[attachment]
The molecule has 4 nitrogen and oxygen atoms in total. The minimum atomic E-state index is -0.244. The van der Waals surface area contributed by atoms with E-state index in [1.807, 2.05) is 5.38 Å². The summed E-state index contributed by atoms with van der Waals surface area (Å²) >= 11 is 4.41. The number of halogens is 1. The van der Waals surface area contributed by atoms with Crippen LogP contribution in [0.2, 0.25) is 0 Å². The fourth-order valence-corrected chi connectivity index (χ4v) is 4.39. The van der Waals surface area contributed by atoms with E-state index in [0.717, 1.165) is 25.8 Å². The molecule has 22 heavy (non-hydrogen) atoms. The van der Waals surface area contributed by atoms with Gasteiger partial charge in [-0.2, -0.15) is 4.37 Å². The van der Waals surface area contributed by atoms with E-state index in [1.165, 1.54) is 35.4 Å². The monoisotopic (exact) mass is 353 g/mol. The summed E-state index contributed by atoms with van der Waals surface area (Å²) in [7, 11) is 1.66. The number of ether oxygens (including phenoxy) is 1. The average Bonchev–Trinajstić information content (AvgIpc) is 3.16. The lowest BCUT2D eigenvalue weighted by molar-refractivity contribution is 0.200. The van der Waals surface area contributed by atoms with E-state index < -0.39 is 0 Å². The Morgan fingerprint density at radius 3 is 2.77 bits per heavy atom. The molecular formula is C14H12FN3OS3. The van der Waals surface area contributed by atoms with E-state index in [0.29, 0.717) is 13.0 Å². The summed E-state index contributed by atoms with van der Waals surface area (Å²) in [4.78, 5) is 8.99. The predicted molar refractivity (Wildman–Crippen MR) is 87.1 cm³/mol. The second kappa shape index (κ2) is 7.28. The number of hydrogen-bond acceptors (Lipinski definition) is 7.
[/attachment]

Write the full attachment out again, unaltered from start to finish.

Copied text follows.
The molecule has 4 nitrogen and oxygen atoms in total. The minimum atomic E-state index is -0.244. The van der Waals surface area contributed by atoms with E-state index in [1.807, 2.05) is 5.38 Å². The summed E-state index contributed by atoms with van der Waals surface area (Å²) >= 11 is 4.41. The number of halogens is 1. The van der Waals surface area contributed by atoms with Crippen LogP contribution in [0.2, 0.25) is 0 Å². The fourth-order valence-corrected chi connectivity index (χ4v) is 4.39. The van der Waals surface area contributed by atoms with E-state index in [0.717, 1.165) is 25.8 Å². The molecule has 22 heavy (non-hydrogen) atoms. The van der Waals surface area contributed by atoms with Gasteiger partial charge in [-0.2, -0.15) is 4.37 Å². The van der Waals surface area contributed by atoms with E-state index in [1.165, 1.54) is 35.4 Å². The monoisotopic (exact) mass is 353 g/mol. The summed E-state index contributed by atoms with van der Waals surface area (Å²) in [7, 11) is 1.66. The number of ether oxygens (including phenoxy) is 1. The average Bonchev–Trinajstić information content (AvgIpc) is 3.16. The lowest BCUT2D eigenvalue weighted by molar-refractivity contribution is 0.200. The van der Waals surface area contributed by atoms with E-state index < -0.39 is 0 Å². The Morgan fingerprint density at radius 3 is 2.77 bits per heavy atom. The molecular formula is C14H12FN3OS3. The van der Waals surface area contributed by atoms with E-state index in [0.29, 0.717) is 13.0 Å². The summed E-state index contributed by atoms with van der Waals surface area (Å²) in [4.78, 5) is 8.99. The predicted molar refractivity (Wildman–Crippen MR) is 87.1 cm³/mol. The second kappa shape index (κ2) is 7.28. The number of hydrogen-bond acceptors (Lipinski definition) is 7.